Given the sensitivity of this topic, I phoned Mariners GM Jack Zduriencik back again tonight and went over some of the reasoning behind the move to send Phillippe Aumont to the bullpen. First off, it’s yet to be decided whether he’ll go to Class AA or High Class A High Desert, and Zduriencik told me it’s actually most likely going to be the latter.
It turns out the organization met with Aumont roughly a week ago to hash out this plan after top team officials did an evaluation of where things stood with a lot of the minor-league prospects. In Aumont’s case, it was decided that his becoming a reliever might be the best thing for him and the organization.
“Nothing is carved in stone,” Zduriencik said. “This is an experiment we’re doing to see if we can get him to the big leagues quicker.”
And, of course, in a role he could be better suited for.
‘You look at his size,” Zduriencik said, “he’s a big, aggressive kid. He was throwing 97 mph at the WBC and we think he has a chance of duplicating that at the big-league level. We think he has a chance to be one of the big bullpen arms in this game.”
Now, plenty has to happen first. The plan will be to ease Aumont into his new role, throwing him back-to-back, working him in various situations of differing length. He’s not just going to be a one-inning guy down there. If he starts off in Class A, the team would give him a shot to work his way up to Class AA by mid-summer and see where he takes it from there.
Aumont is said to be quite anxious to get to the big leagues. So, he’s apparently on board with this plan.
“If he’s going to start, then he’ll have to learn a whole bunch of other pitches,” Zduriencik said. “He’ll have to perfect a bunch of different pitches, and that could take some time. Going this route, we’ll see if it’s his ticket to getting there and doing something much more quickly.”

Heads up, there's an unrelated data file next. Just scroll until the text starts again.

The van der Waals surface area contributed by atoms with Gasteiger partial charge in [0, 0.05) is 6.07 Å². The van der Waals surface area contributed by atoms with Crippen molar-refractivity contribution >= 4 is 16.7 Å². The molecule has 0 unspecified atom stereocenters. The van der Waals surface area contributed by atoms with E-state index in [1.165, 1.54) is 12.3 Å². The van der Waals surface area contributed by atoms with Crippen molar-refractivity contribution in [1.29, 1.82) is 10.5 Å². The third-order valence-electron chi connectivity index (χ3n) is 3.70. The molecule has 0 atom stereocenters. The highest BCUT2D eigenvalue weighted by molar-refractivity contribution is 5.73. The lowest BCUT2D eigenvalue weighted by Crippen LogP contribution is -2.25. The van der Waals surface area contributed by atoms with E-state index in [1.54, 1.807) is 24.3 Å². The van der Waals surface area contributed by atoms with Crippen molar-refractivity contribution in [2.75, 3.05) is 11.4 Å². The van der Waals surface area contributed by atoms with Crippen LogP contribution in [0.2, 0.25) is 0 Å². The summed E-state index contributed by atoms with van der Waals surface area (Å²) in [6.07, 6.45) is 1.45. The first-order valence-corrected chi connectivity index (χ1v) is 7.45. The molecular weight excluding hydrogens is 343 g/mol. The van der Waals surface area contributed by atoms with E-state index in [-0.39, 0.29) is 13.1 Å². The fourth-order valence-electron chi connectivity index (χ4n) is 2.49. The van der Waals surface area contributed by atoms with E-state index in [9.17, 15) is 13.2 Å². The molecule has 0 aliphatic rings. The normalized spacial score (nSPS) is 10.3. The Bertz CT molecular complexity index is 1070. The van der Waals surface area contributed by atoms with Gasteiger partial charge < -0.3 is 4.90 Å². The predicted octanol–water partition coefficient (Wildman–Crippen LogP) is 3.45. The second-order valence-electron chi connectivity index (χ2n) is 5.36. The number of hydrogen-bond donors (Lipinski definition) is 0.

Which raises the obvious question of whether the team would be better served waiting those extra years and seeing whether Aumont can become a top-end starter. But when I raised this issue, Zduriencik went down a different path of discussion, one involving the need to be flexible in gauging young talent.
“Obviously, most good relievers had to start somewhere,” he said. “And the majority of them started off being starting pitchers. But not all of them were best suited to doing that. It’s a process you go through in finding the Trevor Hoffmans and the (Dennis) Eckersleys. Some of them begin as starters and are even very good at starting. But ultimately, their best place winds up being in the bullpen.”
Nobody is saying that’s where Aumont’s best place is.
But after getting a look at him in the WBC, and taking his immense physical stature and aggressive nature into account, the team thinks relief work just might be his calling. Hence, the Mariners are headed down this path. They’ve done an evaluation of where Aumont might best fit and what might be the best course to take for his future develpoment. Not because he was a No. 1 draft pick as a starter. But based on what they see in front of them right now. Based on what they project going forward.
If it’s called off after two weeks, then no harm, no foul. Everyone hits the reset button and Aumont continues to be developed as a starter.
But that’s not the plan here. No one in the organization wants this experiment called off a few weeks in. The goal is to make Aumont a reliever and get him to the big leagues as such — my guess would be by next year. If he does get to the big leagues, he could be like Morrow of 2008. A late-inning type with the possibility of one day starting again. So far, he’s not like Morrow of 2009 — fully committed to a life in the bullpen.
But that’s certainly where this is heading. If all goes well, it would be unlikely — possible but unlikely — that Aumont would want to leave the big leagues and go back to the minors to resume starting again. Remember, unlike Morrow, he never pitched college ball. Aumont is well behind where Morrow was when he broke in. He faces a steeper learning curve as a starter. It won’t just take a month of Class AAA to get him ready.
“There’s no such thing, in the big leagues, as too much depth at any position,” Zduriencik said. “You have to remember, the reason they call these guys prospects is because they’re just that. They’re prospects. They’re not proven big-league players. To anoint any prospect as your team’s future closer is, in my estimation, an awful big leap to be taking.
“So, even if you have a lot of depth in your bullpen, that’s not a bad thing. That’s a very good thing to have.”
So, there you have it. That’s the plan — for now.
Photo Credit: John Lok/Seattle Times
April 5, 2009 at 8:10 PM